In accordance with our findings, Jozwiak et al. demonstrated that oxytocin is significantly more often required when FC is used [28]. As they suggested, this can be interpreted into the inability of FC to cause contractions. In their opinion, FC can merely ripen the cervix, an advantage for cases of intolerability for contractions including intrauterine growth retardation of oligohydramnios [28].

Some studies have investigated the effect of FC combined with vaginal misoprostol. As a matter of fact, the use of intracervical FC plus vaginal misoprostol has been compared with vaginal misoprostol alone in a very recent meta-analysis. In this study, Lee et al. showed that induction time, uterine tachysystole, and meconium staining decrease with the combination of FC and vaginal misoprostol compared to misoprostol alone with no difference regarding the C-section rate [29].

One limitation of the current study was the impossibility of blinding due to the nature of the interventions, which can make the assessment of outcomes prone to bias. Another limitation of our study was that we did not take infections into account. FC insertion has been reported as a risk factor for chorioamnionitis in a recent meta-analysis [30]. Besides, in the only other study performed on postdate primigravid women, prophylactic ampicillin was administered in the FC group to prevent infection [20]. Various volumes have been used to fill the FC balloon across different studies and some studies suggest that higher volumes are more effective for labor induction [31, 32]. We might have achieved better results regarding the rate of NVD in the FC group if we had used 50 ml of sterile saline for FC balloon inflation instead of 30 ml.

Conclusions

The present study suggests that in postdate pregnant women with viable singleton gestation, FC appears to be superior in terms of lower incidence of placental abruption and uterine tachysystole without increasing the risk of meconium-stained AF, C-section, and NICU admission. However, vaginal misoprostol is associated with shorter labor duration and less oxytocin requirement. Adequately powered studies are required to confirm the findings of the current study.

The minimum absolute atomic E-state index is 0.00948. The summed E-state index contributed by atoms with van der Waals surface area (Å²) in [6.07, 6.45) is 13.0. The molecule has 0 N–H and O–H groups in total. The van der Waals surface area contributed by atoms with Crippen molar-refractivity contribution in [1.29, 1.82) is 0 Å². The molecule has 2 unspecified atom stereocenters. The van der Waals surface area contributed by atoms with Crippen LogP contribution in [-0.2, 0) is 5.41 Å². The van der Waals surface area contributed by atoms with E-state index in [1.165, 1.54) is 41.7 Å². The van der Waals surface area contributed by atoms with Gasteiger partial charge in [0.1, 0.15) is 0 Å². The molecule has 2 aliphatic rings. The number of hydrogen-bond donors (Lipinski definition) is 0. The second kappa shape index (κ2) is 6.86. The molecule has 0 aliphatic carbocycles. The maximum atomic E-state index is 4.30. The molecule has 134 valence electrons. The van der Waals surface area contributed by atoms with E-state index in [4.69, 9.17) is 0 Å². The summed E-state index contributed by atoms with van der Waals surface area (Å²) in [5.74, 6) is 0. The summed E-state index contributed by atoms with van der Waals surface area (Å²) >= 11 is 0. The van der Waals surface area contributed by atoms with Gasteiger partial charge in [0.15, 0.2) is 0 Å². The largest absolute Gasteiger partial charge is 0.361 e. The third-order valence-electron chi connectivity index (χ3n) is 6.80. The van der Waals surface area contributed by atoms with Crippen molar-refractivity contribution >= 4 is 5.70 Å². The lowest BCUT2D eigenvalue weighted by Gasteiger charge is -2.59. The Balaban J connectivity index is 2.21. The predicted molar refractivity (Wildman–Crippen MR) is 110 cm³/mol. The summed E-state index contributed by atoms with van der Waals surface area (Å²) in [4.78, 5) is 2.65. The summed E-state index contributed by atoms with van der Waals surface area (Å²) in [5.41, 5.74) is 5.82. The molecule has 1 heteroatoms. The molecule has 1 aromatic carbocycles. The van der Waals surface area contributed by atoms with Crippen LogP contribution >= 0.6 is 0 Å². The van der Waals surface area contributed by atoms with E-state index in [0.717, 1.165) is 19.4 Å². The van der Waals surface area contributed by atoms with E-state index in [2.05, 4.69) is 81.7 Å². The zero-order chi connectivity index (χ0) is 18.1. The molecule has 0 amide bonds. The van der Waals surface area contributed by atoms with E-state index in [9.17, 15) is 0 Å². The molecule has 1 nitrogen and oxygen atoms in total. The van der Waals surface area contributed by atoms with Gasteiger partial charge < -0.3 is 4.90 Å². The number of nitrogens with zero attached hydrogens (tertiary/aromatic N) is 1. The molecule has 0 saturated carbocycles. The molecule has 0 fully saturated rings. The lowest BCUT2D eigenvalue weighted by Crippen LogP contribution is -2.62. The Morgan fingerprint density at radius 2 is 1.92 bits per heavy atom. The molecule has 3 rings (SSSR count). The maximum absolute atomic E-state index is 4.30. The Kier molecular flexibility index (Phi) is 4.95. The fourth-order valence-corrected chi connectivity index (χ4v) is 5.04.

Availability of data and materials

The datasets used and/or analyzed during the current study are available from the corresponding author on reasonable request.

Abbreviations

AF:

Amniotic fluid

APGAR:

Appearance, Pulse, Grimace, Activity, and Respiration

BMI:

Body mass index

CI:

Confidence interval

C-section:

Cesarean section

FC:

Foley catheter

GA:

Gestational age

IRCT:

Iranian Registry of Clinical Trials

NST:

Nonstress test

NVD:

Normal vaginal delivery

OR:

Odds ratio

SPSS:

Statistical Package for the Social Sciences

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Acknowledgements

We sincerely appreciate the dedicated efforts of the investigators, the coordinators, the volunteer patients, and the personnel of Khalij Fars Hospital, Bandar Abbas, Iran.

Funding

Hormozgan University of Medical Sciences funded the current study.

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Authors

Contributions

Conceptualization: NA. Study validation and supervision: AA. Data analysis and interpretation: HD. Writing and reviewing: FP. All authors have read and approved the manuscript.

Corresponding author

Correspondence to Nazanin Abdi.

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Ethics approval and consent to participate

The study received ethics approval from the Ethics Committee of Hormozgan University of Medical Sciences under the ethics code: HUMS.REC.1396.085 and it complies with the statements of the Declaration of Helsinki. It has also been retrospectively registered at the Iranian Registry of Clinical Trials (IRCT) with the registration number: IRCT20181218042033N4 and is accessible at the following website: www.irct.ir. Written informed consent was obtained from all participants.

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The authors declare that they have no competing interests.

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Abdi, N., Alavi, A., Pakbaz, F. et al. Vaginal misoprostol versus intracervical Foley catheter for cervical ripening in postdate primigravid women: a randomized clinical trial. BMC Pregnancy Childbirth 21, 533 (2021). https://doi.org/10.1186/s12884-021-04011-0

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Keywords

  • Postdate pregnancy
  • Misoprostol
  • Foley catheter
  • Cervical ripening